Posted: Dec 18, 2013 6:00 AM
 
After attempting the theater last weekend for a movie experience with my 6-year-old, I discovered what I thought might be true: She still hates movies. Though I contemplated her acceptance of hard real-life concepts, I came to the conclusion that "reel" life isn't the same. A Parental Guidance movie rating for us means we're not quite ready for the big screen.

Four years ago, I took my oldest daughter to see Tangled for her first real theater experience. We went with friends, and I figured it would be a slam dunk for a memorable date. I mean, come on — popcorn, cherry slushies and Red Vines. I realized 10 minutes into the movie though that my daughter was not enjoying herself. Her small body practically folded in half from a movie chair that threatened to swallow her Venus flytrap style, she curled closer toward me in the darkness as the infamous movie villain emerged from the plot. I clearly sensed her empathy for the girl with the awful "mother," and by the third nasty remark from Mother Dearest, my daughter was in my lap with her head buried in my neck. She hated the entire experience.

"OK," I thought, "so she wasn't ready for the big theater." The thing is, she really wasn't into movies at home either — and hasn't been since. We've made fires, popped popcorn and built couch forts out of blankets, but no matter how much I talk up our movies, we can never get past the tragic parts in some of my childhood favorites before my contemplative girl shuts down. Bambi's mom dies, Simba's dad dies, Mowgli fends for himself, Tarzan's parents are eaten by a leopard, nobody's nice to Cinderella, and poor Nemo can't catch a break. And though there's comic relief, important lessons throughout and heroic victories for the good guys in every movie, my girl is too affected by the sadness to enjoy the rest of these classics.

And though there's comic relief, important lessons throughout and heroic victories for the good guys in every movie, my girl is too affected by the sadness to enjoy the rest of these classics.

So we've stuck to Little Bear, Curious George, Angelina Ballerina and most recently, a movie victory with Haylee Mills in The Parent Trap. No dead parents, no tragic deaths.

"Maybe she's growing out of this movie thing," I thought. Because last weekend, when we were invited back to the theater by some friends who wanted to see Frozen, Lainey begged to go. We bought the tickets. And the Red Vines. And the popcorn with the extra butter. Three years of growth means my daughter can finally sit in a movie seat without getting folded in half and can sway her feet all carefree and happy while we wait for the show.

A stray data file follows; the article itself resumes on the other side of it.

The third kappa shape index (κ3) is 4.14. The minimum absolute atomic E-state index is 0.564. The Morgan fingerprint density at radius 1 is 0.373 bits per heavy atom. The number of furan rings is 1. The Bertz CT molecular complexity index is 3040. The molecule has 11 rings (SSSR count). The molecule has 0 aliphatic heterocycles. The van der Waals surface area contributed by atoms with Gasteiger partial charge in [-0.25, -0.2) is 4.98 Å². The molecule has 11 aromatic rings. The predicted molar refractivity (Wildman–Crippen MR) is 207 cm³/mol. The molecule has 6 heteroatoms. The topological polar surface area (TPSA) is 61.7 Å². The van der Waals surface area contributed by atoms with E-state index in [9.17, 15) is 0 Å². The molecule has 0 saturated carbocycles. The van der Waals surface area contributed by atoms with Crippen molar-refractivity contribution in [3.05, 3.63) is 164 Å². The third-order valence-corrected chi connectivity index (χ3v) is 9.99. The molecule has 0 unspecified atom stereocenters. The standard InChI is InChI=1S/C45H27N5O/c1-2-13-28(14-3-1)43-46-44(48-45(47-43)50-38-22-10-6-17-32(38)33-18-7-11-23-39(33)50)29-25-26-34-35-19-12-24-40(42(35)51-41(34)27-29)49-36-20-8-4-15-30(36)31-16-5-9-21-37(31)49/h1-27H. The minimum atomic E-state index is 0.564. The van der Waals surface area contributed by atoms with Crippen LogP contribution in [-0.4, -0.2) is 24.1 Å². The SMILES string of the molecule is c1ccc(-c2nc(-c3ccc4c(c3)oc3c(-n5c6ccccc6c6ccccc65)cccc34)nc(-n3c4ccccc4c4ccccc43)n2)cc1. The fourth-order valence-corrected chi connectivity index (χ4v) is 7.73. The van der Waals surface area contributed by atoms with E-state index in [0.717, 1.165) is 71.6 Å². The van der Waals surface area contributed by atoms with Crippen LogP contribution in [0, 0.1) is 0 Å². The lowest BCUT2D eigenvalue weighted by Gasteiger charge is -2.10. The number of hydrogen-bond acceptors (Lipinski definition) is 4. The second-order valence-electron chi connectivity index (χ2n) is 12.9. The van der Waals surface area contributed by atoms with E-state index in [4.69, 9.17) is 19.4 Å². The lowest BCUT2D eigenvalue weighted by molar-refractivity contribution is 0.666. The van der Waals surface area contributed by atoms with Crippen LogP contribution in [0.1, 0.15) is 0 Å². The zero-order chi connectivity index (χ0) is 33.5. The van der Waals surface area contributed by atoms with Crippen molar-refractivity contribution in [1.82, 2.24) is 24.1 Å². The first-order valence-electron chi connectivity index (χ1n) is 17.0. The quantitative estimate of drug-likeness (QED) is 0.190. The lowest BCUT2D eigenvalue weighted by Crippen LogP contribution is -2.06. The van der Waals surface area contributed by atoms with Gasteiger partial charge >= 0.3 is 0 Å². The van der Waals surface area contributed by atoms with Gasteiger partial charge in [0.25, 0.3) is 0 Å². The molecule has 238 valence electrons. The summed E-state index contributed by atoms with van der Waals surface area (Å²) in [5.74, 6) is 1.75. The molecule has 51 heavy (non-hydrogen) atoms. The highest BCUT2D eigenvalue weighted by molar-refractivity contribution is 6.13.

The movie started. Two sisters ("just like you and Nella," I whispered) and their doting parents. Until 10 minutes in, Mom and Dad left their girls and boarded a ship to go on a short trip, and — you guessed it. Ship goes overboard in a storm. At which point Lainey's friend leaned over and — attempting to whisper but horribly missing the mark — yelled, "Her parents died. They're dead. "

I knew I had half a second to know where this was going, and it didn't take even that. She burrowed closer, handed me her popcorn and laid her head on my arm. We were done.

I leaned in for recovery treatment which sounds like, "It's just pretend. Movies aren't real. Watch what happens; everything's going to work out." And for one crazy second, I thought maybe her reaction was my fault. I mean, is her life too perfect? Have I sheltered her from the challenges of real life? Maybe I needed to catch up on some hard knock life lessons. I had half a notion to tell her right then and there — "Lainey, people die! Ships go overboard! Orphans are real! There's no Santa!" Yes, that totally would have been the responsible parent thing to do.

And then I realized that I was judging my 6-year-old's ability to cope with "real life" by her discomfort with a movie involving parents who die in a shipwreck and their daughter who freezes her little sister's heart with magical ice powers. Yeah, that happens every day. Perhaps the ship isn't the only thing that went overboard.

So my kid doesn't like movies just yet. Just because she's still shaping concepts of reality doesn't mean she can't cope with it. Someday she'll be sneaking into R-rated movies, and I'll yearn for the day evil step mothers made her twitch.

Children and their behaviors and responses to circumstances are as unique as the DNA that runs through them.

This is just another of a hundred examples I've experienced since becoming a mother that navigating through parenthood relies less on searching for that one right way and more on being in tune with your child and your instincts. Children and their behaviors and responses to circumstances are as unique as the DNA that runs through them. So you simply do your best to know your children, to listen to their concerns, to love them in a way that allows you to speak their language fluently and follow your heart with making every decision that affects them.

For us, that means we wait a little longer for the sensational world of movie plots. There's plenty of Curious George to keep us entertained until we're ready.

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